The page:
The next morning, with the panels mostly secured to support and standing upright, I allotted the students 90 minutes to familiarize themselves with the text of the panels, ask questions. The range of questions was most refreshing, some of which are listed below.
‘Do you think it would be wrong to design the exhibition like a swastika?’ one student asked. I asked why he thought it might be. He explained that it might be offensive owing to the symbol’s position in Germany’s Nazi history, so I asked him to give me a convincing argument why designing it that way would add to the exhibition, if he wanted to design it that way.
‘If Hitler had invaded India, would Germany have been racist to India?’ This imaginative question stumped me for a second before we got talking about a range of topics, from a historical link between fascist Germany and colonial India wrt Subhash Chandra Bose, to the idea of ‘Aryan’ in both ancient Indian and modern German history to what forms of racism the student thought are practised in India.
‘What does sterilization mean? Why did they take away bicycles?’ That a government could be part of such personal equations as marriages, the choice of reproducing and even access to movement in the form of bicycles was not something the students could accept easily.
‘Hitler’s grandmother was a Jew, she was bad to him, do you think that’s why…?’— this was one of many Hitler trivia questions I was asked by the students over two days, much disappointment expressed when I couldn’t answer what Hitler had against cats. I asked the students why they thought the exhibition was focused around Anne’s life, why it was named after her and why Hitler was topmost in their minds despite the exhibition being about this young girl. These questions led to a slow but (what I thought was a) valuable discussion on what and how human beings tend to see and remember. We also spent some time considering what response of mine to their trivia questions would make them see Hitler’s regime and its holocaust as a ‘rational’ exercise. This lent itself to a discussion on the role of people in the implementation and sustaining of such a large scale project as the holocaust: who guarded the centres, who supplied the gas to the chambers, the building material, etc.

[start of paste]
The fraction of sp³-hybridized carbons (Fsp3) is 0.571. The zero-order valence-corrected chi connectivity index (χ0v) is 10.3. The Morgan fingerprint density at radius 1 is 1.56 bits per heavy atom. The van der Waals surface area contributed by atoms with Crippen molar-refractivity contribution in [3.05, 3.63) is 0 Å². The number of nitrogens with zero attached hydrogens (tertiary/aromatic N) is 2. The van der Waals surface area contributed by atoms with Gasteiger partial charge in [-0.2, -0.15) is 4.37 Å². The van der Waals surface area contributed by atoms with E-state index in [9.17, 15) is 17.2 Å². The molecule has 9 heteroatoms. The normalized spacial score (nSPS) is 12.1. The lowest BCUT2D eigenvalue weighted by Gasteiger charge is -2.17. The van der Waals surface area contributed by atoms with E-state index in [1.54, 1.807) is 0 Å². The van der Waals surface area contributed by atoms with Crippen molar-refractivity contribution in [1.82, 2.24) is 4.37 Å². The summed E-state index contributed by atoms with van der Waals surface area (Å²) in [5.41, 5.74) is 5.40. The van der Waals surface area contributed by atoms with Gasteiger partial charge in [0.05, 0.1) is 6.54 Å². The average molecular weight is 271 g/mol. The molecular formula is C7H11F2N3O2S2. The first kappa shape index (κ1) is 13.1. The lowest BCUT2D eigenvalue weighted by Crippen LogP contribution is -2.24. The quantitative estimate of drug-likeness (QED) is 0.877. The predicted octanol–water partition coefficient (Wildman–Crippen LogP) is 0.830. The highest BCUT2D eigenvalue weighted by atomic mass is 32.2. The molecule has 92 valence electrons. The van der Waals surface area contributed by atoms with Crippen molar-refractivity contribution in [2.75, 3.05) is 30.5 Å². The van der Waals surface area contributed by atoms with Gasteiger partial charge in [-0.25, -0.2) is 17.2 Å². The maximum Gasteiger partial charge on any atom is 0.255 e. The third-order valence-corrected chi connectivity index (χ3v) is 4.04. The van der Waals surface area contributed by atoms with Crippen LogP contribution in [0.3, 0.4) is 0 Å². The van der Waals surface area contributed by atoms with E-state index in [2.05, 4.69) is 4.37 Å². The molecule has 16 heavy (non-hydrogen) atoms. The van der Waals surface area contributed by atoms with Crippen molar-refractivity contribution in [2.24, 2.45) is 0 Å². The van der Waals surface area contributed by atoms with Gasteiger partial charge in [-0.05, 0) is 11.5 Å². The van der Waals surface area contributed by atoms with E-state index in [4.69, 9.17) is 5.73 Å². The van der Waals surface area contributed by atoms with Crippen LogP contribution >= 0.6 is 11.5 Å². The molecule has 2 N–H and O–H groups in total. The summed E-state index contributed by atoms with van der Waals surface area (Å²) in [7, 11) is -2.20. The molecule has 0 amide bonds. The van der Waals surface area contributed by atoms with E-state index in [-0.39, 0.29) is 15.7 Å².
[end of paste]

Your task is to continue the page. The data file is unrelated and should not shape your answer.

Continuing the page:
ccccNext, it was time for mock guiding. Each student picked a panel of their choice and took me around the exhibition while I asked questions. I suggested they focus on any one image in every panel whose story they wanted to tell, instead of feeling pressured to repeat the contents of the panels. Guiding strategies were re-thought, attempted.
ccccWe were just concluding when Priya (Anne Frank House, Amsterdam), joined us and stirred the students out of their pensiveness with a game, ‘Walking the Line’. The students stood in two parallel rows, moving their positions according to their answers (yes/no) to the questions Priya asked. When Priya asked the students how they connected what they saw and learned about in the exhibition with ‘today’, very few clears answers were forthcoming, little beyond vague mutterings about human rights and violence. This gave me much to think about. Why was it that the discussions woven around the impact of the exhibition material, that saw such active participation from the students, did not translate into articulate responses when they were asked if they could make links between the narratives in the exhibition and the worlds they inhabit. Was the duration of the training not long enough, did the students have too little exposure to socio-political concerns to draw such parallels, was it too little time to process the conversations into articulable responses? I shared my concerns with Megha who then proceeded to engage the students in an informal discussion on contemporary socio-political concerns.
ccccThe school organized a grand opening ceremony for the exhibition, after which the peer guides had their first flood of visitors—school board members, principals, teachers from across the country as well as academics who were there to speak at a History for Peace conference. Since I had occasion to be in the school for two further days owing to this conference being held on the premises, I visited the exhibition on both days to have informal discussions with the students on the kinds of questions their visitors were asking, which ones stumped them, and around the connections they were making between the exhibition and ‘today’ as the exhibition grew on them.
ccccWhile it was not possible to fully gauge if these discussions did anything to shape their peer-guiding, the students’ sense of self-assurance as well as their grasp of the information and history they’d been exposed to had certainly increased as they held forth on the stories they wanted to tell their visitors with far more confidence than they had begun with. As I was leaving I heard a peer-guide talking about the idea of Aryan purity, asking one of her visitors—’Remember how they discriminated against the mudbloods in Harry Potter?’